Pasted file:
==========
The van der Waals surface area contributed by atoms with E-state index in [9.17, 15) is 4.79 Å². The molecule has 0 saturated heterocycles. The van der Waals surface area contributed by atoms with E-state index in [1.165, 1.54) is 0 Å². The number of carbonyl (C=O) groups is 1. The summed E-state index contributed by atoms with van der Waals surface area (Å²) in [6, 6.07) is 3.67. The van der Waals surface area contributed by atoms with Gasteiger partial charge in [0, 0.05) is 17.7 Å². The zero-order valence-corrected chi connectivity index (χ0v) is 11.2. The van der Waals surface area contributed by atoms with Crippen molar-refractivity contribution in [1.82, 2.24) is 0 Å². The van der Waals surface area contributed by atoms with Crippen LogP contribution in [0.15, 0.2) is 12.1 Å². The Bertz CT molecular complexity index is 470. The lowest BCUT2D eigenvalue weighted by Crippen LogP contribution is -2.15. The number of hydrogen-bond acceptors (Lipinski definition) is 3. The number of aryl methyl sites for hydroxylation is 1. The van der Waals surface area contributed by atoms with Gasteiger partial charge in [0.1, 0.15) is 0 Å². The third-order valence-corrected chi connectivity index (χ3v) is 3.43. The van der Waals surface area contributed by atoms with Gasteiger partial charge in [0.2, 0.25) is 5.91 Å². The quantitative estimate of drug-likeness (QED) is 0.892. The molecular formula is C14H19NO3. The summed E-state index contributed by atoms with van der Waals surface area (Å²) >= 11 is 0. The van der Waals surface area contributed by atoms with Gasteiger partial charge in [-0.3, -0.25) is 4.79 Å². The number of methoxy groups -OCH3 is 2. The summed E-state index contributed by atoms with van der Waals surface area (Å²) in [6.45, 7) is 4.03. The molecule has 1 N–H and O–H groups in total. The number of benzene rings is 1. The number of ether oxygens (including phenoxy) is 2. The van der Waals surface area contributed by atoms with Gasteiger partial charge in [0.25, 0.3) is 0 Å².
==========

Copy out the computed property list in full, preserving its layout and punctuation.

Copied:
The van der Waals surface area contributed by atoms with E-state index in [9.17, 15) is 4.79 Å². The molecule has 0 saturated heterocycles. The van der Waals surface area contributed by atoms with E-state index in [1.165, 1.54) is 0 Å². The number of carbonyl (C=O) groups is 1. The summed E-state index contributed by atoms with van der Waals surface area (Å²) in [6, 6.07) is 3.67. The van der Waals surface area contributed by atoms with Gasteiger partial charge in [0, 0.05) is 17.7 Å². The zero-order valence-corrected chi connectivity index (χ0v) is 11.2. The van der Waals surface area contributed by atoms with Crippen molar-refractivity contribution in [1.82, 2.24) is 0 Å². The van der Waals surface area contributed by atoms with Crippen LogP contribution in [0.15, 0.2) is 12.1 Å². The Bertz CT molecular complexity index is 470. The lowest BCUT2D eigenvalue weighted by Crippen LogP contribution is -2.15. The number of hydrogen-bond acceptors (Lipinski definition) is 3. The number of aryl methyl sites for hydroxylation is 1. The van der Waals surface area contributed by atoms with Gasteiger partial charge in [0.1, 0.15) is 0 Å². The third-order valence-corrected chi connectivity index (χ3v) is 3.43. The van der Waals surface area contributed by atoms with Gasteiger partial charge in [0.2, 0.25) is 5.91 Å². The quantitative estimate of drug-likeness (QED) is 0.892. The molecular formula is C14H19NO3. The summed E-state index contributed by atoms with van der Waals surface area (Å²) >= 11 is 0. The van der Waals surface area contributed by atoms with Gasteiger partial charge in [-0.3, -0.25) is 4.79 Å². The number of methoxy groups -OCH3 is 2. The summed E-state index contributed by atoms with van der Waals surface area (Å²) in [6.45, 7) is 4.03. The molecule has 1 N–H and O–H groups in total. The number of benzene rings is 1. The number of ether oxygens (including phenoxy) is 2. The van der Waals surface area contributed by atoms with Gasteiger partial charge in [0.25, 0.3) is 0 Å².